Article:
Boyhood

Believe all the hype about Boyhood. It’s a monument. While it’s perfectly consistent with the rest of Richard Linklater’s work, it’s like no other film I know. Watching it last night was like watching both The Last Picture Show and The Squid and the Whale all in one. It’s full of Texana, but also portrays the American family with such clarity for the first time. At two hours and forty minutes – and I am a downright crank about films taking too long – I was sorry to see it end.

Ellar Coltrane and Lorelei Linklater in Richard Linklater's "Boyhood."

Ellar Coltrane and Lorelei Linklater in Richard Linklater’s “Boyhood.”

Shot over 11 years with the same cast, it’s a testament to the principle of the “forward momentum” device that this film works as well as it does, since all it really has to go on is the artificial momentum of the looming milestones in its hero Mason’s life. In most scripts, when the suspense that results from some clash of characters is coming up too light, writers are advised to add some “forward momentum” in the form of an occasion: a road trip, a pregnancy, or ticking time bomb, or a birthday party that all the characters have to attend, or anything that characters can anticipate.

Linklater deftly saves most of these for the last twenty minutes of Boyhood, but it never feels like a gimmick. Minutes before it ends, Mason asks his father, played by Ethan Hawke, what it (growing up) is all about, and his father says something like, How the hell should I know? They’re talking about life but they could be talking about the film. Linklater’s few missteps seem like the result of a filmmaker who lost his nerve and needed to graft some more narrative over his wounded story, most notably in the form of an immigrant laborer who reappears years later to thank Mason’s mother for her parental advice. The exchange telegraphs what was already a clear narrative thread, that family and strangers alike dispense advice to the young, but the young have a knack for sifting through the good  from the bullshit. Like Slacker, but much more subtly, since you’re watching the haircuts and not listening to the rambling, Boyhood is about the good and bad advice a kid grows up with, and the fits and starts of learning to value a father’s advice in particular.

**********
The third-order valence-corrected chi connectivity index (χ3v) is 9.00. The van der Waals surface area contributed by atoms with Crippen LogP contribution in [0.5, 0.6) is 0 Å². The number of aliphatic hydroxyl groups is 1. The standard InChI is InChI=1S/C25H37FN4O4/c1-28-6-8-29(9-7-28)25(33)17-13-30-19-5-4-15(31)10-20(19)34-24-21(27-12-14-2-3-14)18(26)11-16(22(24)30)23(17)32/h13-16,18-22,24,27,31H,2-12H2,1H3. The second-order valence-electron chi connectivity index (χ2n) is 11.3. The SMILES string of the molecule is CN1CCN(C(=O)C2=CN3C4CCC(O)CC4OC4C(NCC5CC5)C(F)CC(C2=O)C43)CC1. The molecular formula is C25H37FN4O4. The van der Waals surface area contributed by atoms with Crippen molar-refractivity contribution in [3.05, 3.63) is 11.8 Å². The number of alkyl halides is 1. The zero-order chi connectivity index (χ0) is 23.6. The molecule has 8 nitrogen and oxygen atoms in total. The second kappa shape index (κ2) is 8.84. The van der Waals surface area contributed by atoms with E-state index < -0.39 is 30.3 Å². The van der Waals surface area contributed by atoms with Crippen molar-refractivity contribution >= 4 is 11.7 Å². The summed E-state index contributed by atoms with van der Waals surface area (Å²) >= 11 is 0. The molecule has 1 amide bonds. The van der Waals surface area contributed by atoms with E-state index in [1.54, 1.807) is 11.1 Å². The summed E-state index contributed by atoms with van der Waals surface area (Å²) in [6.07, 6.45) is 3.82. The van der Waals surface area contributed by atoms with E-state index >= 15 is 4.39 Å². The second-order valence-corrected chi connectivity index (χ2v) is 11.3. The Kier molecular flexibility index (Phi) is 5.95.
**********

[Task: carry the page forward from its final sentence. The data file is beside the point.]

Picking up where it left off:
If Richard Linklater doesn’t get at least a Best Director nomination, then I will never utter the phrase “Academy Award” again in my life.

 

Comments

  1. I loved this movie and am glad to see that you did too.

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